General Purpose of the Collection
The Art History collection reflects the interests of the Department of Art History in the College of Arts and Sciences. The collection also is a resource for the School of Visual Arts in the College of Fine Arts, the African American Studies Program, the American and New England Studies Program, and Metropolitan College art history undergraduate courses and arts administration graduate courses. The collection consists of materials on art history and visual culture including the Renaissance (both Northern and Italian); Western art of the nineteenth, twentieth, and twenty-first centuries; the arts in America, including African American art; classical antiquity; the Middle Ages; European art of the seventeenth and eighteenth centuries; Islamic art and architecture; African art; Asian art (mainly Chinese, Korean, Japanese, and Buddhist arts of India); architectural history; contemporary art; and the aesthetics and history of photography.
Areas of selective collecting are early Christian and Byzantine art, the Northern and Italian Baroque schools, art theory, art criticism, iconography, art administration, American decorative arts, landscape architecture, museums, collectors and collecting, pre-architecture (preparatory professional architecture), sustainability and green architecture, and historic preservation. Publications that have high quality art reproductions are collected selectively. Materials collected on aesthetics emphasize stylistic analysis. The collection also includes basic and representative material of interest to the broader University community: ancient art other than classical; primitive art; and the arts of Eastern Europe, Russia, Australia, Canada, Latin America, the Middle East, and North America.
The Art History Department requires undergraduate majors to take courses chosen from the areas of ancient; medieval; Renaissance; baroque and eighteenth-century; modern; American; and from the non-Western areas of Asian, African, Islamic or pre-Columbian art. The College of Arts and Sciences awards the BA in Art History and the Graduate School awards the MA and PhD degrees in Art History. The Art History Department awards a certificate in Museum Studies.
Faculty interests include American and European architecture and pre-architecture; African, African American, American, ancient American, Buddhist, French, Graeco-Roman, and Victorian art; Japanese art and architecture from the early modern period to the present; Chinese calligraphy; Islamic art and architecture; European modernism; history of photography; postmodernism; Romanesque sculpture; seventeenth-century Dutch art; urbanism from the Renaissance through the twenty-first century; and material culture.
The Art History collection serves as a resource for other academic programs including Archaeology, Classical Studies, History, Urban Planning, and Theatre. The collection supports the Boston University Art Gallery which is operated by the Department of Art History and the School of Visual Arts in the College of Fine Arts. The annual Boston University Symposium on the History of Art, sponsored by the Department of Art History graduate students and held at the Boston Museum of Fine Arts, also makes use of the collection.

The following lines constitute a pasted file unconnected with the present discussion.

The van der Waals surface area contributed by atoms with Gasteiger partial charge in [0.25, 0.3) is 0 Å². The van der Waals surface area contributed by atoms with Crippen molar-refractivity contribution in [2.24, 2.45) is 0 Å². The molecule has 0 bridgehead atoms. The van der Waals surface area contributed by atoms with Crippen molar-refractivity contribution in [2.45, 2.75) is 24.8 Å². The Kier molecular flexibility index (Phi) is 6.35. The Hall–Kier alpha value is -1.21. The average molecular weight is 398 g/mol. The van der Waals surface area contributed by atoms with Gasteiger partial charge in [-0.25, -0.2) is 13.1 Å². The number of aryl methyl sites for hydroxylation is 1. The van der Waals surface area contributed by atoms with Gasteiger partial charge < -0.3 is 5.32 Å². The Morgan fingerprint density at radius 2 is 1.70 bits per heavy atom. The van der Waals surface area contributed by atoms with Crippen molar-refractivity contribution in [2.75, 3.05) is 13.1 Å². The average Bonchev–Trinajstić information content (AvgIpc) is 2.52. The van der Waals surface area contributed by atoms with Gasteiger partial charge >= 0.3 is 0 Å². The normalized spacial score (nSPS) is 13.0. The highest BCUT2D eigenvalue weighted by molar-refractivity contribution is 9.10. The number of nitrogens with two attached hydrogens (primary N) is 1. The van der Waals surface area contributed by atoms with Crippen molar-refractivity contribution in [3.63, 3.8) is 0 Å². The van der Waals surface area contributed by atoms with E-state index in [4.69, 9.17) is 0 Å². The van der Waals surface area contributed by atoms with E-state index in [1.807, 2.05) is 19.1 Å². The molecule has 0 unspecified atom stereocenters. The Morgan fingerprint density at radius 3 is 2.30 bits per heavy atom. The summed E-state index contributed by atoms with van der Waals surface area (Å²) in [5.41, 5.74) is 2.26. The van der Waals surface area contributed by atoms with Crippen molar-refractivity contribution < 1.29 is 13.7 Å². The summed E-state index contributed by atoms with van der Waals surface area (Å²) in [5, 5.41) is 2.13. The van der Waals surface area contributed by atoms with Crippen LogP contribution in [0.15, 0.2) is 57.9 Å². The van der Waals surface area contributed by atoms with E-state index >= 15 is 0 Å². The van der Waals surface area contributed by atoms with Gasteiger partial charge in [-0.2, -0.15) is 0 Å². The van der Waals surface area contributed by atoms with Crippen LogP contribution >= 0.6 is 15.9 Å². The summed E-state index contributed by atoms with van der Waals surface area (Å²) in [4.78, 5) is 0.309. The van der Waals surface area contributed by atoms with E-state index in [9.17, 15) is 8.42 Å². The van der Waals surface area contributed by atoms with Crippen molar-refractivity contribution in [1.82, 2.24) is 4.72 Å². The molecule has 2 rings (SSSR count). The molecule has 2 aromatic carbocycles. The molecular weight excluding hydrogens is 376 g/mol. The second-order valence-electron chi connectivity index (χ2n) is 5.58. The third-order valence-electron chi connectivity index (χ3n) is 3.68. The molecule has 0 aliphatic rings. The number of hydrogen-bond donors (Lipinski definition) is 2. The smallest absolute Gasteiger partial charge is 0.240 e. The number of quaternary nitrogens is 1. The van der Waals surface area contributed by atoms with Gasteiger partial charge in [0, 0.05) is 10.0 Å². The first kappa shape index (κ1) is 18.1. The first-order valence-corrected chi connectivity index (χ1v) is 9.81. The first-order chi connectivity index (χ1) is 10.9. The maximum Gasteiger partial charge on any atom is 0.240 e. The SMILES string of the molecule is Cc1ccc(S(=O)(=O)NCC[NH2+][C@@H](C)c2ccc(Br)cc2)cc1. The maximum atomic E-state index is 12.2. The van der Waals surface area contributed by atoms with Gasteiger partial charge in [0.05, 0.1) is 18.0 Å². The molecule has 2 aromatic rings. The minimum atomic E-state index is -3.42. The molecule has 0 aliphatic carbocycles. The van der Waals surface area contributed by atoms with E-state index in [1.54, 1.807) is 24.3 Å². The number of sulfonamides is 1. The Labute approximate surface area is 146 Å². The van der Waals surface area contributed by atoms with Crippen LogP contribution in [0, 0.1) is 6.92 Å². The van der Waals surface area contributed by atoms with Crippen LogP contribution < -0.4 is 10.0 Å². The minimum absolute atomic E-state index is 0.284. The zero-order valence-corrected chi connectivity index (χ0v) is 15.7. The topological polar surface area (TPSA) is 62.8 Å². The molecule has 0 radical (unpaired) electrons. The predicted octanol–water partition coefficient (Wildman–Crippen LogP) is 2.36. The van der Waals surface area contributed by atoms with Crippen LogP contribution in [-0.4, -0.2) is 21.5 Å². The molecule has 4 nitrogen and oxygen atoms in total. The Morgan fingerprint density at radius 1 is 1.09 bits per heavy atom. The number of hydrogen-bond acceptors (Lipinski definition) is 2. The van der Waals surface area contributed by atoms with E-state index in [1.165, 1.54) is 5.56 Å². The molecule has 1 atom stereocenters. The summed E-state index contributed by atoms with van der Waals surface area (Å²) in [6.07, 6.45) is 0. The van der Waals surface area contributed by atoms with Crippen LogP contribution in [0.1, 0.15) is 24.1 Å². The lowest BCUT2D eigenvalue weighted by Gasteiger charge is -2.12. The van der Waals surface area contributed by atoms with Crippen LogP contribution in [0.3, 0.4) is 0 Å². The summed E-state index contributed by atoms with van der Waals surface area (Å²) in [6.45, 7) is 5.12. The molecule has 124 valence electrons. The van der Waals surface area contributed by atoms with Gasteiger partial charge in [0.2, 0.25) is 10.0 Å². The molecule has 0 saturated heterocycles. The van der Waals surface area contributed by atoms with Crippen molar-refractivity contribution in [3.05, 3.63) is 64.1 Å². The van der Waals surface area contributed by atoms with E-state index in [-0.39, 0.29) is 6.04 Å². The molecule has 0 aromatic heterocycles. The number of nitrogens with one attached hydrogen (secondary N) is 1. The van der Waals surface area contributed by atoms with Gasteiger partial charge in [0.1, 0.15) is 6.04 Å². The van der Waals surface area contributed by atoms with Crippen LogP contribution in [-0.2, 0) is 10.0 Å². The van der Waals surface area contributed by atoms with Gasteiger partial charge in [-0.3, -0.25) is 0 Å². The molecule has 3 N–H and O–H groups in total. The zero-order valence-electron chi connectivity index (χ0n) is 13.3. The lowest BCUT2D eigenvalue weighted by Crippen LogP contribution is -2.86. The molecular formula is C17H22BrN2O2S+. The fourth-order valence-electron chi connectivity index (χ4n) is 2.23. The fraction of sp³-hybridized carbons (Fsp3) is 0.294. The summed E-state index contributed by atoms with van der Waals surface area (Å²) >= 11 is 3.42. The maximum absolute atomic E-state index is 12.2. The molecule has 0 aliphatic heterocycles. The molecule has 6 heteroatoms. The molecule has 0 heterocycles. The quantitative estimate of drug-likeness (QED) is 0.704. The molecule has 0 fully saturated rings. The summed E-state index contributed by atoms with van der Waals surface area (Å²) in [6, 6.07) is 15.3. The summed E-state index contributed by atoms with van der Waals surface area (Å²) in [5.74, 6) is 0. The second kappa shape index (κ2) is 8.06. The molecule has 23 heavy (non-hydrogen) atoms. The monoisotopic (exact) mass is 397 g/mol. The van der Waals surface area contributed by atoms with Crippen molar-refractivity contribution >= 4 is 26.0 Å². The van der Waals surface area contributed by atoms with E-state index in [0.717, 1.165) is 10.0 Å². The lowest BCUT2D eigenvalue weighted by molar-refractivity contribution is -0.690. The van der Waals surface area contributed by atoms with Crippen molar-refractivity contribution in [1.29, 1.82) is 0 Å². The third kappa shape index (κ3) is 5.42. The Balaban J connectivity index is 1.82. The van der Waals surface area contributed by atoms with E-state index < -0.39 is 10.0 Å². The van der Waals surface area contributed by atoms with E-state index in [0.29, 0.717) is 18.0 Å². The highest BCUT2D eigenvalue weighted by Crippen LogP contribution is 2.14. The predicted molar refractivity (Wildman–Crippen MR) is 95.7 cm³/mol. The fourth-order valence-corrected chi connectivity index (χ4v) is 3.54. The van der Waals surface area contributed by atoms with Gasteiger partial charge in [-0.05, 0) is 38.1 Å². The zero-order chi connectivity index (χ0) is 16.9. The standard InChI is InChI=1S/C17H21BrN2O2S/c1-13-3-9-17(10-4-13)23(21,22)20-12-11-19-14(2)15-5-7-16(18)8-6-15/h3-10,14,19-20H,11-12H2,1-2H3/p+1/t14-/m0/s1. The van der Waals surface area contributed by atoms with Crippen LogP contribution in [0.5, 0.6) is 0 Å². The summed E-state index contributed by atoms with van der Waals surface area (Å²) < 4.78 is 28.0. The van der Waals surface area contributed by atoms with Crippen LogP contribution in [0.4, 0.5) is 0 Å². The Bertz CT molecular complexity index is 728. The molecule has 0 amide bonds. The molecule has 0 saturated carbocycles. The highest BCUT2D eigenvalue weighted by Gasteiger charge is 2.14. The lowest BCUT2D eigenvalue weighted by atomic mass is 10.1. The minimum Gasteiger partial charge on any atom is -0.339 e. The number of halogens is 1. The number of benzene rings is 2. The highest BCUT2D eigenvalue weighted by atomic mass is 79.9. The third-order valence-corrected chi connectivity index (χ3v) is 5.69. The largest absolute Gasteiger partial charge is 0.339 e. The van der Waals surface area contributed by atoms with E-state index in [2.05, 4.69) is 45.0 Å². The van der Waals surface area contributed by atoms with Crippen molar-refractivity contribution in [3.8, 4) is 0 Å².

Scope of Coverage
- Languages collected (primary and selective) or excluded
- Materials collected are primarily written in English. Exhibition catalogues and catalogues raisonnés as well as significant monographs and serials in Spanish, Italian, German, and French also are collected. Limited acquisitions are made of Greek, Russian, Dutch, Portuguese, Chinese, and Japanese publications when the publication has a unique value to the collection, i.e., when treatment of the subject is not available in English or in one of the major Western European languages, or when the quality of the reproductions justifies the purchase.
- Geographical areas covered by the collections in terms of intellectual content, publication sources, or both, and specific areas excluded, as appropriate
- Western Europe and the United States are the primary areas covered by the collections. Recently, Asia (particularly China, Japan, Korea, India, and Central Asia), Africa, and the Islamic world have been added. Material collected is published mainly in the United States and Western Europe. Currently, Japanese, Korean, and Chinese publications are being collected on a limited basis.
- Chronological periods covered by the collection in terms of intellectual content, movements or schools, and specific periods excluded, as appropriate
- Western, Eastern, and African art from prehistory through the twenty-first century are covered.